LeVar Burton Learns He’s Descended From a Confederate Soldier on ‘Finding Your Roots’ [Video] | lovebscott.com

LeVar Burton Learns He’s Descended From a Confederate Soldier on ‘Finding Your Roots’ [Video]

LeVar Burton made a shocking discovery about his bloodline here in America.

via: Today

Burton got hit with a one-two punch while tracing his family’s ancestry on the Jan. 16 episode of PBS’ hit series “Finding Your Roots.”

Burton rose to fame as a child actor in the TV adaptation of Alex Haley’s “Roots,” the show that host Henry Louis Gates cited as an inspiration for the PBS show, and went on to star in “Star Trek” and host “Reading Rainbow.”

On the PBD show, he discovered a hidden family secret. Burton learned that a great-great-grandmother on his mother’s side, Mary Sills, was raised by a man she thought was her biological father, but wasn’t. (Burton knew Sills when he was a young boy).

Sills was the biological daughter of a white farmer named James Henry Dixon who had a wife and family at the time of her birth.

“And she was the other family on the other side,” Burton said in shock.

“Were you expecting that? Did you have any idea you had a white ancestor?” Gates asked the star.

The 66-year-old shook his head and laughed.

“No, no. I had no idea. So Granny was half white. Wow,” he said.

Then, Gates revealed that Dixon served in the Confederate Army as a teenager.

“Are you kidding me? Oh my God, oh my God. I did not see this coming,” Burton said.

Gates said that Dixon likely never saw battle since he was a part of the junior reserves, which was mostly used for guard duty. However, he noted that Dixon still served in an army whose goal was to protect slavery. Then, later in life, Dixon had a child with a woman who was born into slavery.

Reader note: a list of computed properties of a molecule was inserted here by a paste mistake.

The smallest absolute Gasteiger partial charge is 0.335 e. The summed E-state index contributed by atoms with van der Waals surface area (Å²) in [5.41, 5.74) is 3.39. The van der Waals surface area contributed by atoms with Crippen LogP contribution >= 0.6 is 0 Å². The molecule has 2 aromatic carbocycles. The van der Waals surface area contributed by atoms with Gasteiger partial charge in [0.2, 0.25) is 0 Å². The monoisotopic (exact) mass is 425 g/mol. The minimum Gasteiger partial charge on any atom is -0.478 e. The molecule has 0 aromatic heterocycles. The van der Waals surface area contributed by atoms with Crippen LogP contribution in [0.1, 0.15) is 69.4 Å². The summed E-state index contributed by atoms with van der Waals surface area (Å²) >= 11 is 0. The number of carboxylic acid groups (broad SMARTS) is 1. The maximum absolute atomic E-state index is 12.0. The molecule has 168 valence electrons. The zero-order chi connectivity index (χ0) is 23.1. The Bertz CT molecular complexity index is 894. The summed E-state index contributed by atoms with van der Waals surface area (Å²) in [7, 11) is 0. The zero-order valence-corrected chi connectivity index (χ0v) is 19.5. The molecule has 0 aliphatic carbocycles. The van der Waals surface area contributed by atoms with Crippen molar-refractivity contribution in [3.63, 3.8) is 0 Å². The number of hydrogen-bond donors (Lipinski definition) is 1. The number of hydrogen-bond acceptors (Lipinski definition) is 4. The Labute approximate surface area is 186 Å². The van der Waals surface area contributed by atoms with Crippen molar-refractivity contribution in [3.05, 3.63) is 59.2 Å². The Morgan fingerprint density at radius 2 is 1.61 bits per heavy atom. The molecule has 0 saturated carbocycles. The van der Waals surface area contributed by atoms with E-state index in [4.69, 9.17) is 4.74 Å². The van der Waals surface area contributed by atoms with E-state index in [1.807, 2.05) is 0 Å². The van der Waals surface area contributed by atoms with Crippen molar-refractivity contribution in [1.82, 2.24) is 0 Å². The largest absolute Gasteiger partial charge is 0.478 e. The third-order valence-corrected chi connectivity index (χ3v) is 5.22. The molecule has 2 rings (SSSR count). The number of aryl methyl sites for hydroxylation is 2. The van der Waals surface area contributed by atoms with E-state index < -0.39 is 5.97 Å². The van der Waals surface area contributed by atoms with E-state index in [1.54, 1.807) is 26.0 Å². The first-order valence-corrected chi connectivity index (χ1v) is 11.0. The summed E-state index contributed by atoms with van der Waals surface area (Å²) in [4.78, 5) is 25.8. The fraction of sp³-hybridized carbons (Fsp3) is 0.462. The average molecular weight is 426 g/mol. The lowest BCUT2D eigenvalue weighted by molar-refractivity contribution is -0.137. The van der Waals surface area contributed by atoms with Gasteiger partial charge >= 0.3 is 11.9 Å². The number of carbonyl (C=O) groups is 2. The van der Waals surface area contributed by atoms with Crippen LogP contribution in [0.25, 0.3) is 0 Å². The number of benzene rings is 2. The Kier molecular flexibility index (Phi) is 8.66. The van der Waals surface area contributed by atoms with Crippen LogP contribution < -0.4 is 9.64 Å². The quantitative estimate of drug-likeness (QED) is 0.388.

“I often wonder about white men of the period and how they justify to themselves their relations with black women, especially those in an unbalanced power dynamic. There has to be a powerful disconnect created emotionally and mentally,” Burton said while processing the news.

“So it’s possible in my mind that he could’ve contemplated it and was conflicted at worst, maybe repentant at best. And then there’s the possibility that he didn’t think about it at all,” he continued.

“Right and we’ll never know. They could’ve been in love, it could’ve been something terrible. We don’t know,” Gates replied.

Burton was left floored by the discoveries that Gates and his team made.

“Now I’d have fought you five minutes ago if you’d told me that I had a white great-great-grandfather,” he said.

“You can fight me, but it’s the truth and ain’t nothing you can do about it,” Gates teased.

Keeping up with their playful banter, Burton referenced the character he once played on “Roots.”

“What? Kunta got white ancestry? What? Come on now, Skip,” he says.

All kidding aside, Gates was curious to know how it made Burton feel to hear that he had a member of the Confederate Army in his family’s ancestry.

“There’s some conflict roiling inside of me right now, but also oddly enough I feel a pathway opening up … In this now moment, I believe that as Americans, we need to have this conversation about who we are and how we got here. But yet I see that we are so polarized politically and racially,” he said.

Gates agreed and says, “Right, we’re not talking to each other.”

“And so I’ve been looking for an entry point to talk to white America,” Burton explained.

“Well that door just opened,” Gates replied.

“Here it is,” Burton said.

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